Deconstructing the Wireless Players Market

I was recently perusing a home-decorating magazine and came across an ad for a company that described itself as the world leader in woven, outdoor, tubular furniture (or something like that). I laughed at the description, thinking that if we describe ourselves or our companies in granular-enough terms, we could all be world leaders in something.

Which brings me to this wireless article. Did you know that virtually every wireless company out there claims to be the leader in something? But, to the uninitiated, the subtleties of what distinguishes one world-class wireless company from the next world-class wireless company can be pretty confusing.

So let me try to help by first proposing a framework for thinking about wireless companies. (I’ll try to limit the discussion to those pieces of the wireless industry that directly touch wireless advertising and m-commerce.)

What types of companies are needed to conduct wireless advertising and m-commerce?

To oversimplify, you need, at a minimum, several groups of players: advertisers (of course), ad platforms that can serve and track the ads, and companies that own the space on which the ads appear. Added to this, you may also need content providers or content aggregators that create the editorial context in which the ads appear, wireless Internet service providers (ISPs) for people who are using personal digital assistants (PDAs), plus ad networks or another entity to actually sell and service the ads. Oh, and if you want to do something out of the box with your m-commerce or wireless ad message, you may need to plug in the services of various wireless application service providers (ASPs).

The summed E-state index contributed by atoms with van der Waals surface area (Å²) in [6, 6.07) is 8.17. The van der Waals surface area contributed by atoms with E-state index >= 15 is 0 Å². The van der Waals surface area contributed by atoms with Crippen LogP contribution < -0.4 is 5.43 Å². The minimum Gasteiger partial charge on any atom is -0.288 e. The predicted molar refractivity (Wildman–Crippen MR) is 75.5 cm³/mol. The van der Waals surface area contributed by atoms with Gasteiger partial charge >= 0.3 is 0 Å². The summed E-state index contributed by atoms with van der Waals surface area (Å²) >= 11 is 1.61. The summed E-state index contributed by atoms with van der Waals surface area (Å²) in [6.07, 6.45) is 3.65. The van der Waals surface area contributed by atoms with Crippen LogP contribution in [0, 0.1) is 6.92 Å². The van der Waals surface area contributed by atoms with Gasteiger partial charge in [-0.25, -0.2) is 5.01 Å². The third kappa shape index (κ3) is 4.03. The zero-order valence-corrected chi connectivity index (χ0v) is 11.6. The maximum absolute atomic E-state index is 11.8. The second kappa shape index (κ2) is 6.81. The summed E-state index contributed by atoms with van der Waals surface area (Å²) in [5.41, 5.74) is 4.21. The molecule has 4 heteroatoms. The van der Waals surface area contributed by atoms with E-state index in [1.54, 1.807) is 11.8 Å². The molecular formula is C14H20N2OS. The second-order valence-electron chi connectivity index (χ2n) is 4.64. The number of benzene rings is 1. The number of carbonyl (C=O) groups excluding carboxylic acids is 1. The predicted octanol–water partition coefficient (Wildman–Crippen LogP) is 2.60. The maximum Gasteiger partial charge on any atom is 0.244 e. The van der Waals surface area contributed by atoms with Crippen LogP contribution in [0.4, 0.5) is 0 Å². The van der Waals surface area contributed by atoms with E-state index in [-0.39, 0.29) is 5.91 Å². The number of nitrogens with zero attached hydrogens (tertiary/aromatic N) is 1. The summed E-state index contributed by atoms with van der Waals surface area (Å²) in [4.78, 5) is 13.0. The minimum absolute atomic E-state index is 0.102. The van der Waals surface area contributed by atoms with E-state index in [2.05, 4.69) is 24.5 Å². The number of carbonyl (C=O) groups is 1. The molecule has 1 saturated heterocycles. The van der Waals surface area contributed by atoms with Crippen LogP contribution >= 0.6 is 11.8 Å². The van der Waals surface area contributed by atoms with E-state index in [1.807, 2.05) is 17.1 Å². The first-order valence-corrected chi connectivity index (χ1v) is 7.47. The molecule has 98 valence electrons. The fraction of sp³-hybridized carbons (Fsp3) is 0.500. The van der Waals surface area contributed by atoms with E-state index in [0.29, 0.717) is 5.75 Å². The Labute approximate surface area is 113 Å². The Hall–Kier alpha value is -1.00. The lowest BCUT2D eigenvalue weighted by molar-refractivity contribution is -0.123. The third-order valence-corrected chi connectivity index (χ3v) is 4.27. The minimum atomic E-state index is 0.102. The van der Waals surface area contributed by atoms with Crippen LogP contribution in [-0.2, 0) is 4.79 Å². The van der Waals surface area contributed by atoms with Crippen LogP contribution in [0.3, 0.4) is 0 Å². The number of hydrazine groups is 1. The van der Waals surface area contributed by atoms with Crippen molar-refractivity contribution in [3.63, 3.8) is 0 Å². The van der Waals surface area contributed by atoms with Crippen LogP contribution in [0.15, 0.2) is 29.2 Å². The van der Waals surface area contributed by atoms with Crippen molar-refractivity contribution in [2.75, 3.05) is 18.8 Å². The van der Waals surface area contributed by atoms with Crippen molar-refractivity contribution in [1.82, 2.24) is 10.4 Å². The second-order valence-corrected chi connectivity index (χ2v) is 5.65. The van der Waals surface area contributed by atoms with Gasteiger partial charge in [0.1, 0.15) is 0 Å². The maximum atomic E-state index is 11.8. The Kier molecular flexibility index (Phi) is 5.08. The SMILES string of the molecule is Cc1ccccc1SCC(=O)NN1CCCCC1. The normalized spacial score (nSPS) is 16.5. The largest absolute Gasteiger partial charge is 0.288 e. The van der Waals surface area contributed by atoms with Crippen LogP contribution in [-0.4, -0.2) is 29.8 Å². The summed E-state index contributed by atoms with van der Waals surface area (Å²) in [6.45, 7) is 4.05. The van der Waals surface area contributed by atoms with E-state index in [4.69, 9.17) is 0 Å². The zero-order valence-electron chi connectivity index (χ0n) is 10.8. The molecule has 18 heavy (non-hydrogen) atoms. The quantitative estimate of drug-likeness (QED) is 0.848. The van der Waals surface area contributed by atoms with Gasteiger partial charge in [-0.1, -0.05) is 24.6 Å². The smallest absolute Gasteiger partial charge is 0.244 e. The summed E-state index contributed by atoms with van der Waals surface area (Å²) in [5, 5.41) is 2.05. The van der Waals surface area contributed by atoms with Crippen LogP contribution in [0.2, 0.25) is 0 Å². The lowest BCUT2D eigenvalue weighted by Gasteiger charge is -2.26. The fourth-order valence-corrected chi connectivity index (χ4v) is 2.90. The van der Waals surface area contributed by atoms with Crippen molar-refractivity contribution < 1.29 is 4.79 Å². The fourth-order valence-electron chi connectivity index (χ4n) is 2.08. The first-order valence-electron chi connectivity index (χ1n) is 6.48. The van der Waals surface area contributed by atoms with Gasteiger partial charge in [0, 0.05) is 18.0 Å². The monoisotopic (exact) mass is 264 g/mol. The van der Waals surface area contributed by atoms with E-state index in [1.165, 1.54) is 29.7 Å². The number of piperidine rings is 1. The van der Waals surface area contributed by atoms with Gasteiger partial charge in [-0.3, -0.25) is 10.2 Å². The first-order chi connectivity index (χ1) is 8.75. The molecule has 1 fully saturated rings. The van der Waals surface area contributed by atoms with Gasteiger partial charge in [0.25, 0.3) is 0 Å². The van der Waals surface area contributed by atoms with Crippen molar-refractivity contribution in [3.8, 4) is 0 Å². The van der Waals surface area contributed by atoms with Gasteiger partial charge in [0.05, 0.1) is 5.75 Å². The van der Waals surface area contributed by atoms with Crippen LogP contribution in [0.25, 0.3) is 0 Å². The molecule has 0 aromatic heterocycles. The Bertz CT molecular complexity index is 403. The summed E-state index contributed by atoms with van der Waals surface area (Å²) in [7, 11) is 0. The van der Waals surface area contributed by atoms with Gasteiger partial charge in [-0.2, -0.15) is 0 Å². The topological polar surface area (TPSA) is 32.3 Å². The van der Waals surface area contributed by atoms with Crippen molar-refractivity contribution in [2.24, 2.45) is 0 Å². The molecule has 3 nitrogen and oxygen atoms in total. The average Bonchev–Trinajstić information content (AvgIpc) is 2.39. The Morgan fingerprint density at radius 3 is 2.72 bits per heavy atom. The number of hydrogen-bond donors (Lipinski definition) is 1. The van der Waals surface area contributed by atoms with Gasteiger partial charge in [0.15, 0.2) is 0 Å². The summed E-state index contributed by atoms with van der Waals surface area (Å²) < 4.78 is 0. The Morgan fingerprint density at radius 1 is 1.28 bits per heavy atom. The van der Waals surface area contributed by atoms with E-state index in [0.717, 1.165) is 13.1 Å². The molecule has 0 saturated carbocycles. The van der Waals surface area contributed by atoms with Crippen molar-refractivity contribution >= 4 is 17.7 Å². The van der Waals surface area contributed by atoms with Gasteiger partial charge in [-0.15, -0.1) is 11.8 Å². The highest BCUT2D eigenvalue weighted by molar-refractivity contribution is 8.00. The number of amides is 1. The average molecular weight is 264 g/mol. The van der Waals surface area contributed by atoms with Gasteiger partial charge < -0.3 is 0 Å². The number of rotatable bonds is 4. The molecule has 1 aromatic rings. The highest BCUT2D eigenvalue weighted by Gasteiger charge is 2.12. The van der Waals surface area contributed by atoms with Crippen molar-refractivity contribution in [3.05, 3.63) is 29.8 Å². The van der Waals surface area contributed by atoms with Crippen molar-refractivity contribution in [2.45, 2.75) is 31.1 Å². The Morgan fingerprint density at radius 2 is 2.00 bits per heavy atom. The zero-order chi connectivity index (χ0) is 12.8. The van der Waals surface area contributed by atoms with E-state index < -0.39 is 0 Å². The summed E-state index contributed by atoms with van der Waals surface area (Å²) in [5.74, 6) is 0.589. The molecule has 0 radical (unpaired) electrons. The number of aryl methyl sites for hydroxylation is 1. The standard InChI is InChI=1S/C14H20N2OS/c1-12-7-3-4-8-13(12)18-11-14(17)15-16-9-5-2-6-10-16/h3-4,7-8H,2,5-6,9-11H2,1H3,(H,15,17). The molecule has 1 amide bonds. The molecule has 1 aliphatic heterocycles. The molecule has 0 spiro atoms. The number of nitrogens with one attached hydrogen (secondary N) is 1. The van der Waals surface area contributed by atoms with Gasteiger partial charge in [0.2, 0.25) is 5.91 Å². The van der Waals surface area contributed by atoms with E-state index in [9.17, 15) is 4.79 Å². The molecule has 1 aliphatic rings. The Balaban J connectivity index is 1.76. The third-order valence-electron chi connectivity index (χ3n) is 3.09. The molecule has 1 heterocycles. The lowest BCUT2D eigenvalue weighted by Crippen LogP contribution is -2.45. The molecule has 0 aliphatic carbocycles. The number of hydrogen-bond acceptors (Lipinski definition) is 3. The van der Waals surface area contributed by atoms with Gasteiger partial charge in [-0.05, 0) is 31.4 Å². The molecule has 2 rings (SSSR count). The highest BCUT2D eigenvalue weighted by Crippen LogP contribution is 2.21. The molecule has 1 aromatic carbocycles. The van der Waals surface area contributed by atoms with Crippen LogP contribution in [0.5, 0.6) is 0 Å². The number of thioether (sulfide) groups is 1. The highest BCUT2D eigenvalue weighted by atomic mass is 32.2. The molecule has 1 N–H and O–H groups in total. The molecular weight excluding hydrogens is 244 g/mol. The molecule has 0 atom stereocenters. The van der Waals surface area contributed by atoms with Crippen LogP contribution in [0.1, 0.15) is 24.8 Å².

Geez! No wonder there is room for everyone to be the world leader of something. Over the next several issues, I’ll be taking a look at each of these categories in some more detail, but for now, here are some key things to remember:

  • Most wireless companies in the m-commerce and wireless ad space perform more than one of these functions. This is to be expected in a nascent industry such as wireless advertising. Frequently, industry pioneers find that they must take on multiple roles to propel their services or products into the marketplace. You therefore find a company that is primarily a technology company, such as an ad platform, also acting as a channel to sell wireless ads. Does it want to be in the ad-selling business long term? Probably not, but to get the platform adopted as a standard, it may need to play this role in the short run.
  • Next, it is not unusual to see companies — in addition to taking on multiple roles — shifting from one core business model to another, depending on how the market evolves. One of the complexities of performing multiple roles is that the underlying economics of the various business models can be extremely different. Companies end up in a schizophrenic situation as they simultaneously try to reconcile the demands of a subscription business, a fee-for-services business, a licensing business, and a commission-driven business. Ultimately, one or possibly two business models must dominate for a young, small company to have sufficient focus to succeed. Which business models dominate, however, may go through several iterations as companies find and solidify their niche in a complex and shifting marketplace.

What does all of this mean to the customers of these companies?

Figuring out who actually does what and, even more important, who does what well is not an easy task. Everyone is striving to be a leader, but the categories in which the various companies play overlap tremendously.

So keep reading, and we’ll try to figure it out together. In the meantime, have fun figuring out in which category you and your company are the world-class leaders.

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